- The Washington Times - Thursday, April 17, 2008

It may not boast the big screen that has friends begging to come over and watch the game — but then again, that’s the point.

The promise of mobile television rests in the portability of cell phones — a fact that is not lost on U.S. wireless carriers who serve 255 million subscribers.

With AT&T; Inc. rolling out its mobile-TV service next month — joining Verizon Wireless Inc. and Sprint Nextel Corp. — the three largest carriers are tempting consumers to use their cell phones for more than talking, texting or surfing the Web.

But despite carriers’ investments in mobile TV, questions have loomed about consumer demand for the service.

Neither Verizon nor Sprint would disclose information on subscribers, but only 3 percent of wireless customers over the age of 18 use their phones to view video or TV, according to Nielsen Mobile. While ABI Research expects the ranks of mobile-TV subscribers to grow to 462 million by 2012, 260 million of those users will be in Asia.

Many explanations have been given for the low penetration of mobile TV in the United States. Paul Jacobs, chief executive of Qualcomm Inc. — which powers both Verizon’s V Cast Mobile TV and AT&T;’s upcoming service — last month said carriers are not spending many advertising dollars on the effort, according to RCR Wireless News. Others say it’s easier for consumers to access content directly via the Web rather than a subscription-based service tied to their carriers. Some say there isn’t enough content to choose from.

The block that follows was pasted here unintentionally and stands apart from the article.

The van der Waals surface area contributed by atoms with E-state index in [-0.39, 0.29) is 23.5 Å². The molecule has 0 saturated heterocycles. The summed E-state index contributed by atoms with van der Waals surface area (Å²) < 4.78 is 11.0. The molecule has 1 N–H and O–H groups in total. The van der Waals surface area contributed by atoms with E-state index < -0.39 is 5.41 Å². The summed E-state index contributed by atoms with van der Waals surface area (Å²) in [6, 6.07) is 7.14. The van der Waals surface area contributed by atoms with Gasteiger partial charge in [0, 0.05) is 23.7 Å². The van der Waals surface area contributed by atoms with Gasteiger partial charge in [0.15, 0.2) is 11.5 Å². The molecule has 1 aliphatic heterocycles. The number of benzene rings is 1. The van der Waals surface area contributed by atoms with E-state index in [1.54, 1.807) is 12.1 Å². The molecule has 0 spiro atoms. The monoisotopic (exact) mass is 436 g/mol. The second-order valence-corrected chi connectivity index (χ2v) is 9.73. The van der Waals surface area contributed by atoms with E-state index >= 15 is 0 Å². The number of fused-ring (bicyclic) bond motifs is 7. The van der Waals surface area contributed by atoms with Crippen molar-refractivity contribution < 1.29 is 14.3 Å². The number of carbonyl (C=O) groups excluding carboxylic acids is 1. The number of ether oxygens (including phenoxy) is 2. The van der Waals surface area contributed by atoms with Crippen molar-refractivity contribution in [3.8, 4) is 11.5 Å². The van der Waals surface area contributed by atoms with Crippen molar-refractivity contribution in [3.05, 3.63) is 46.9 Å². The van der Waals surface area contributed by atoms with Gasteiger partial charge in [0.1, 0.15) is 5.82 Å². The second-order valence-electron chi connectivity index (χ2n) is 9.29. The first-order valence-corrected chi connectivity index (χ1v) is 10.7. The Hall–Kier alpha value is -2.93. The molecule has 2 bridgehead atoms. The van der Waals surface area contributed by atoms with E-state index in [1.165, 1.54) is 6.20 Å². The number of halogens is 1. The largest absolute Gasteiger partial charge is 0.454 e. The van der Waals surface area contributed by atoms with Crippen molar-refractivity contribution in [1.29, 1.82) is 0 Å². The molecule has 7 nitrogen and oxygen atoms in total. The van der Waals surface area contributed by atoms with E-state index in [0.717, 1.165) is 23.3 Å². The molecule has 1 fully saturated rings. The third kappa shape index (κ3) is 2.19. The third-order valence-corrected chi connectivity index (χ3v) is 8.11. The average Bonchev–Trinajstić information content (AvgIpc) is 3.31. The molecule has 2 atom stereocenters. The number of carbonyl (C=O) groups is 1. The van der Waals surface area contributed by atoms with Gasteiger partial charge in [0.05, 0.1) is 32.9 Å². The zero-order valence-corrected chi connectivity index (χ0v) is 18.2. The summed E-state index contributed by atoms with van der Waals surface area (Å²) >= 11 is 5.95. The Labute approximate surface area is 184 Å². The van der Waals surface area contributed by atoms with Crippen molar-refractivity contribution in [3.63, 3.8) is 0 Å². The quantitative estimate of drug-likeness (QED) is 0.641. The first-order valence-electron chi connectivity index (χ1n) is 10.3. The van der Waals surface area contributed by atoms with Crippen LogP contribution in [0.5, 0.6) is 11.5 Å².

“Mobile TV is in the very early stages. There are only a few channels to watch today,” telecommunications analyst Jeff Kagan said.

But the most popular answer: People simply don’t want to pay to watch TV on their cell phones.

“It costs too much money. That’s the whole story — period,” said David Chamberlain, a wireless-industry analyst with In-Stat.

Unlike traditional broadcast TV, which is ad-supported and free for viewers, wireless carriers in the United States charge monthly subscriptions or download fees to view their mobile-TV content.

Among U.S. carriers, Sprint offers the most channels. Its basic plan for $15 a month comes with eight channels in addition to movie trailers: CNN Mobile, Fox Sports, Fox Mobile, Weather Channel, Disney Channel and E! Entertainment, NFL Network and its own original-programming channel.

Users have the option of receiving 20 additional channels for $5 more. Mobile TV also can be bundled as part of Sprint’s new pricing plan with unlimited calls, texts and Web surfing for $99.99 a month.

Unlike Sprint, neither Verizon nor AT&T;’s recent flat-rate pricing deals — $99.99 a month for unlimited calling — cover mobile TV. Both use Qualcomm’s MediaFlo technology and offer eight channels: CBS Mobile, Comedy Central, ESPN Mobile TV, Fox Mobile, MTV, NBC News to go, NBC to go and Nickelodeon. Verizon recently added two channels, ESPN Radio and MTV Tr3s, which is dedicated to Latin music.

Verizon’s TV service starts at $13 a month for a limited package of four channels and $15 for eight channels. AT&T;, which recently inked a deal with Sony Pictures Television to offer full-length movies in addition to its broadcast channels, has not yet released pricing details.